Objectives: This study was designed to evaluate the relation between the severity of the residual stenosis of the infarct-related artery and changes in left ventricular volume and function after a first anterior myocardial infarction.
Background: Although thrombolytic therapy improves clinical outcome after acute myocardial infarction, the relations between the severity of the residual stenosis of the infarct-related artery and postinfarction left ventricular remodeling and function are unclear.
Methods: Fifty-eight patients with a first anterior myocardial infarction and significant disease only in the left anterior descending coronary artery on arteriography performed after 7 to 10 days were evaluated. All patients received thrombolytic therapy. Residual stenosis of the infarct-related artery was measured with quantitative coronary arteriography. Left ventricular volumes and ejection fraction were measured by echocardiography and radionuclide angiography, respectively, 7 to 10 days, 6 months and 1 year after infarction. End-diastolic and end-systolic left ventricular volumes were measured by two-dimensional echocardiography and normalized to body surface area. Patients were classified into three groups according to baseline residual stenosis severity: total occlusion (Group I), minimal lesion diameter less than 1.5 mm (Group II) and minimal diameter greater than or equal to 1.5 mm (Group III).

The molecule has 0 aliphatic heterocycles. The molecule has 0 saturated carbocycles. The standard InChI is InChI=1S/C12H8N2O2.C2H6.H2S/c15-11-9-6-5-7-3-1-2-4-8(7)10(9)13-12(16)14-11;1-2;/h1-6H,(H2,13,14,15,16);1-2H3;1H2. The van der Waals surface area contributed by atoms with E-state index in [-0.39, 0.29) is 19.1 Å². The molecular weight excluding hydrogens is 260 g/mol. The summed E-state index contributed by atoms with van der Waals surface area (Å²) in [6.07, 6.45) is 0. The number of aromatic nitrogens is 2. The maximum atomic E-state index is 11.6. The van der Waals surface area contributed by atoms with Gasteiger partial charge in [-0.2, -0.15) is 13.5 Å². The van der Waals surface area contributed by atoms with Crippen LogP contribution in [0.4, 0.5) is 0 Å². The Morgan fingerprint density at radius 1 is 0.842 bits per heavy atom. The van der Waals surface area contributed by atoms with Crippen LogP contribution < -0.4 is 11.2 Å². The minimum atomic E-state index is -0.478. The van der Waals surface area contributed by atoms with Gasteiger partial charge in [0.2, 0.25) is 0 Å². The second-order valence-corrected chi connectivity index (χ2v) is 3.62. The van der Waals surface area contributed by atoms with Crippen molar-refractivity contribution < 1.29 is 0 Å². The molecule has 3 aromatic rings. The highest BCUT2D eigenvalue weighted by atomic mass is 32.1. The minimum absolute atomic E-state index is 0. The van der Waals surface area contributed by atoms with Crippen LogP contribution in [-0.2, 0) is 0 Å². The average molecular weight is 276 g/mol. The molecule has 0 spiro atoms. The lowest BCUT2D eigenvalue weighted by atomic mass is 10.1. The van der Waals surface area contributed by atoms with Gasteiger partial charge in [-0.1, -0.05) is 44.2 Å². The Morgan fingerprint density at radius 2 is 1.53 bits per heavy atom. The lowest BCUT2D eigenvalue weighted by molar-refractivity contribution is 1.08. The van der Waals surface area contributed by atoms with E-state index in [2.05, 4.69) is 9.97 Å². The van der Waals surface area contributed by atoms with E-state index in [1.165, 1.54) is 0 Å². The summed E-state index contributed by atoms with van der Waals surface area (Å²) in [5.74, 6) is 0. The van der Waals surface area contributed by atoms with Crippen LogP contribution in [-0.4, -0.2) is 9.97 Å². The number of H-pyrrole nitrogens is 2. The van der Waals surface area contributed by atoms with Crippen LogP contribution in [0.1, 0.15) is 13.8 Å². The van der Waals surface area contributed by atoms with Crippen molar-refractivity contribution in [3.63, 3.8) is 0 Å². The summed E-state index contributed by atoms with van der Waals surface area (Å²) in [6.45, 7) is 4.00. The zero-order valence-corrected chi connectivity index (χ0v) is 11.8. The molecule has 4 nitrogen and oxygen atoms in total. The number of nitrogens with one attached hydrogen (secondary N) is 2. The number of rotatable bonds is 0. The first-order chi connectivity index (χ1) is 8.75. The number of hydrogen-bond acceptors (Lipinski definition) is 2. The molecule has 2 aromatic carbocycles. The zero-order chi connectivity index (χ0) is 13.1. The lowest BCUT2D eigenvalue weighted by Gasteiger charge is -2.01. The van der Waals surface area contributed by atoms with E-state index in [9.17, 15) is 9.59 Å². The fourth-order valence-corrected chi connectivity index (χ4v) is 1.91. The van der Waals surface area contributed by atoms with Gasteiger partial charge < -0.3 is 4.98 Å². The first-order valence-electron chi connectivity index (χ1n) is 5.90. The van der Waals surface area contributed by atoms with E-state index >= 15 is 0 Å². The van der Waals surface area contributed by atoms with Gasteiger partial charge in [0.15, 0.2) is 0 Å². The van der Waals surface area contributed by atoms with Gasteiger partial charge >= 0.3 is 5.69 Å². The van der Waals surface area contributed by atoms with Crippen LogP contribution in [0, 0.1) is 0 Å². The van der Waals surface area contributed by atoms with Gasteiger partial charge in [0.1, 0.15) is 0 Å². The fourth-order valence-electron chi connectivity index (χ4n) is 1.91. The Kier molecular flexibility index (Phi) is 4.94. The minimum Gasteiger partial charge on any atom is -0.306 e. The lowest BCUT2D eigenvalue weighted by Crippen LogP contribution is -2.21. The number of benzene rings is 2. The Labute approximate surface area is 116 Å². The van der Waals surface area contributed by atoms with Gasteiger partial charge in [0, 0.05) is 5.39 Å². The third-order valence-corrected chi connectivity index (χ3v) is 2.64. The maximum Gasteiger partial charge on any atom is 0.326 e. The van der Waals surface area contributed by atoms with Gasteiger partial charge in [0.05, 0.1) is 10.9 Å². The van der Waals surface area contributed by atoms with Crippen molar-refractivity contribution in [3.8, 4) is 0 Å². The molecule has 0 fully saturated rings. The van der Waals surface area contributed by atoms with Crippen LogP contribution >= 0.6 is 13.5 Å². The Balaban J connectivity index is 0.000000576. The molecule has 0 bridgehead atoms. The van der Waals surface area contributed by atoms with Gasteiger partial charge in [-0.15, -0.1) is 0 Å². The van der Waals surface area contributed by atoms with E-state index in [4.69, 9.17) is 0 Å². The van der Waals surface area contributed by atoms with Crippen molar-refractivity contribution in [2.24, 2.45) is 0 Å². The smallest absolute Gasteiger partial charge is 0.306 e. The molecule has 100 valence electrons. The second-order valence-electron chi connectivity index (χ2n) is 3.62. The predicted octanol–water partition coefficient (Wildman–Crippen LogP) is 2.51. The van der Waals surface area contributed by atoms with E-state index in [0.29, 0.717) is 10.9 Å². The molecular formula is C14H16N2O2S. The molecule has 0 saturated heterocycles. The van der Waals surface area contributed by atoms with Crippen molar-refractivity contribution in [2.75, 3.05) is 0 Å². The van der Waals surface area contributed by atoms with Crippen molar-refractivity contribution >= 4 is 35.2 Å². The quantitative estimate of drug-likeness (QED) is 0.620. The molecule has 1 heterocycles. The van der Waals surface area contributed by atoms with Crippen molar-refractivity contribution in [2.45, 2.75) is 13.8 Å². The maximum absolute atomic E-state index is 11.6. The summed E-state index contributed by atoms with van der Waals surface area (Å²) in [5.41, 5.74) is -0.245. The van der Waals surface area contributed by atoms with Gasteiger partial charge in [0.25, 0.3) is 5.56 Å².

Results: Group I patients had significantly greater left ventricular end-diastolic and end-systolic volumes at 6 months and 1 year than did the other groups. Group II patients had greater end-diastolic and end-systolic volumes than did Group III patients at 1 year. In addition, Group I patients had a lower ejection fraction at 1 year than that of the other groups. The minimal lesion diameter was significantly correlated with percent change in end-diastolic volume at 1 year.
Conclusions: The severity of the baseline residual stenosis of the infarct-related artery is an important predictor of change in left ventricular volumes in the 1st year after infarction. Total occlusion of the infarct-related artery is associated with greater left ventricular dilation and functional impairment.